And the town has lost none of its trademark quirkiness.  At the 3 p.m. Civil Defense press briefing, one resident showed up carrying his pet chicken; another appeared in a white ski-mask  with a Guy Fawkes mustache drawn on it. The latter might have caused a police overreaction in other places, but county and state officials handled it without losing their cool; a National Guard officer  moved over to where the man sat, asked a couple of smiling questions, and wished him a happy Halloween.

    At the briefing, officials fielded questions not only about the current status of the lava, but about the  future of services for the estimated 8,200 to 9,000 residents expected to be left on the Old Pahoa side of the flow. Civil Defense Chief Darryl Oliveira said three helicopters would be available for medical evacuations, and  starting on November 1st a third fire company would be stationed at  “North Pahoa Fire Station; if and when lava crossed the road, a 7-man fire company would be stationed on the Old Pahoa side.  Oliveira didn’t have exact figures for police presence on the far side of the flow, but he expected police to be putting a “full force’ there–a statement that didn’t offer much comfort to some residents, who have complained for years that the entire Puna district was under-served.  Social media in recent days have carried several reports of looters, suspected looters,  people arming themselves to loot, and people arming themselves to deter looters.  I sent HPD spokesperson Chris Loos an e-mail, noting those reports and asking if the police had any plans for bolstering their presence in Lower Puna.  Her response: “Those FB looting stories don’t seem to be true.  Police report that burglaries in the area are down from last year at this time.”

    Time will tell what happens as the lava advances and more houses are left empty. Meanwhile, Punatics seem to be exercising their usual mix of individualism, self-reliance and aloha. There could be a lot worse traits to have in a situation like this.

     

     

     

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  • 01 Nov 2014 /  BULLETINS, Lava Reports, news

    According to  Hawaiian Volcano Observatory, as of the leading edge of the flow had not advanced, but scattered breakouts had been observed in “numerous areas behind the stalled flow front.” The lobe extending  from downslope of the Pahoa cemetery and had “reached private property on Friday afternoon continued to advance by about 5 meters (6 yards) per hour overnight,” according to HVO . “Additional breakouts in the pasture along the flow’s southeast (Kalapana) side have been particularly active overnight,” moving downslope at about 11 yards per hour during early morning hours this morning.  Breakouts  the north edge of Kaohe Homesteads have extended by an 380 yards.  But County Civil  Defense maintained, in its 8 a.m report, that none of the breakouts presented “an immediate threat to area residents.”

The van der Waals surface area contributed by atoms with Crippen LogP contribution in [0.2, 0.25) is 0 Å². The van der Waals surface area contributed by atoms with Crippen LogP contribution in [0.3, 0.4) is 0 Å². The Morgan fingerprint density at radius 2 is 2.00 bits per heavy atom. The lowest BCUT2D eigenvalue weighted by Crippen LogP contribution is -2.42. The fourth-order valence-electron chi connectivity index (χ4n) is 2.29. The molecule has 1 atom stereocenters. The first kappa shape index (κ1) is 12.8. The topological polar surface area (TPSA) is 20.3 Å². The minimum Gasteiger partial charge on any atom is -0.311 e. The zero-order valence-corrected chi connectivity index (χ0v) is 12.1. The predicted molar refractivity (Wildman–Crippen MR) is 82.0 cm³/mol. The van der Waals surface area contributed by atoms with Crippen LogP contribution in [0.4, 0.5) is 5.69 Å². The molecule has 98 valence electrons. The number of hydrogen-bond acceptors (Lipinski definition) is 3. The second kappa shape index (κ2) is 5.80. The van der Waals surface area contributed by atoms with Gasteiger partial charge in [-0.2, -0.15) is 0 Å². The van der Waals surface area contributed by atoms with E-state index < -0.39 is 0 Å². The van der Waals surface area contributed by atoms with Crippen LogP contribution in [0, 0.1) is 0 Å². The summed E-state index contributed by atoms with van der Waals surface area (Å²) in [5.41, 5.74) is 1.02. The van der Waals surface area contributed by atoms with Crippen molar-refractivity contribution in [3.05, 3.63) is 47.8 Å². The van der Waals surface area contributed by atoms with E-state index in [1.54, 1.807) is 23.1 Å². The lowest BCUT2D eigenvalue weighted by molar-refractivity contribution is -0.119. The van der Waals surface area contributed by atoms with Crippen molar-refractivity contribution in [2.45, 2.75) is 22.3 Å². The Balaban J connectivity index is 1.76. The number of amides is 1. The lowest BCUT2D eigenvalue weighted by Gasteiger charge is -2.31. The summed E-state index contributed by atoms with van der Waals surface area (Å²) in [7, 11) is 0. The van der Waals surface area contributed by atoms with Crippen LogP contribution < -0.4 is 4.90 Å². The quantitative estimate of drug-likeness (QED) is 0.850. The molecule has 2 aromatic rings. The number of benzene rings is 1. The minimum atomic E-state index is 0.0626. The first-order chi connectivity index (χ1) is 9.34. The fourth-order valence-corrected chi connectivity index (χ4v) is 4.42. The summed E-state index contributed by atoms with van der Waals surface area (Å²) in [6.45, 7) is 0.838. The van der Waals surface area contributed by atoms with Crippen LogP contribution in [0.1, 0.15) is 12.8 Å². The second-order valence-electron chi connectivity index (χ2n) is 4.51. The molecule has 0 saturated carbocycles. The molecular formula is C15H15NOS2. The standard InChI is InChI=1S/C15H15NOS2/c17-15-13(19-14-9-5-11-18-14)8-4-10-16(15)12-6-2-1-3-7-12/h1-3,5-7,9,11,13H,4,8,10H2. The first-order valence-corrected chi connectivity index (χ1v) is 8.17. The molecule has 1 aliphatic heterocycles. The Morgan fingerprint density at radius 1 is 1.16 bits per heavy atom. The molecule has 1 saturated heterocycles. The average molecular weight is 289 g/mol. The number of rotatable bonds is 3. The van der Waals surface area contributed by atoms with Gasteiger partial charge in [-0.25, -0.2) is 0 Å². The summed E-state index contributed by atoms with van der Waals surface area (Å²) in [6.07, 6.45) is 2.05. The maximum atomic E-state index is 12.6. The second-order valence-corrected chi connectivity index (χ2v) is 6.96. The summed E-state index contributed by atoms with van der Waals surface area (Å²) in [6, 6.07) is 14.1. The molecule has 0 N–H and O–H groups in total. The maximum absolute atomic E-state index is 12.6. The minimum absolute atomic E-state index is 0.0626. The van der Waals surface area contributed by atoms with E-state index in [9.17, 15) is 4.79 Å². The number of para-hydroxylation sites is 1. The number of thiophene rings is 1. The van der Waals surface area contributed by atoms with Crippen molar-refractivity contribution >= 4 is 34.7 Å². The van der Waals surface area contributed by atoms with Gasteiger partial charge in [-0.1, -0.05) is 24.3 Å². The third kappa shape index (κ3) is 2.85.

According to HVO, the summit deflation of yesterday began reversing itself, late yesterday afternoon and, but the levels of the lava lake in Halemaumau remain substantially below what they were before the deflation episode began.

     

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  • 31 Oct 2014 /  Uncategorized

    The lava flow front is still stalled, though a number of breakouts are active upslope, including one about 40 yards fro a residential structure on the south side of the flow and another is about 25 yards from the fence of the transfer station on the north side. The couple residing in the residence has moved out.

    At the summit, the lava lake continues to recede. According to Jeff Sutton of Hawaiian Volcano Observatory, summit deflation can correlate with reduced activity at the end of the flow within a couple of days.

    Despite efforts to protect power poles on Apa`a Street, lava still burned through the base of one pole.  HELCO crews managed to cut the pole loose from the line,  and the line remains suspended above the flow. Extra protection is being added to threatened  neighboring poles.

     

     

     

     

     

     

     

     

  • 31 Oct 2014 /  BULLETINS, Lava Reports, news

     

    The leading edge of the flow remains stalled about 480 feet from Pahoa Village Road (Old Government Road, but the flow is fattening up upslope, threatening structures there.  According to Hawaii Volcano Observatory, “The lobe downslope from Volcano Observatory was active overnight in a forested area, burning trees and causing “numerous” methane explosions. A new, small breakout on the Pahoa side of the flow above Apa`a Street burned a cattle shed that held salt blocks. A lobe on the north side on the Kea’au side of the flow advanced overnight to within 44 yards of the old Transfer Station  and the street, but was advancing at the rate of only a little over a couple of yards an hour.


    From Hawaii Volcano Observatory: the flow as of yesterday.  The active lobe near the old Transfer Station, lower left, has advanced since this map was made.

     

  • 30 Oct 2014 /  BULLETINS, Lava Reports, news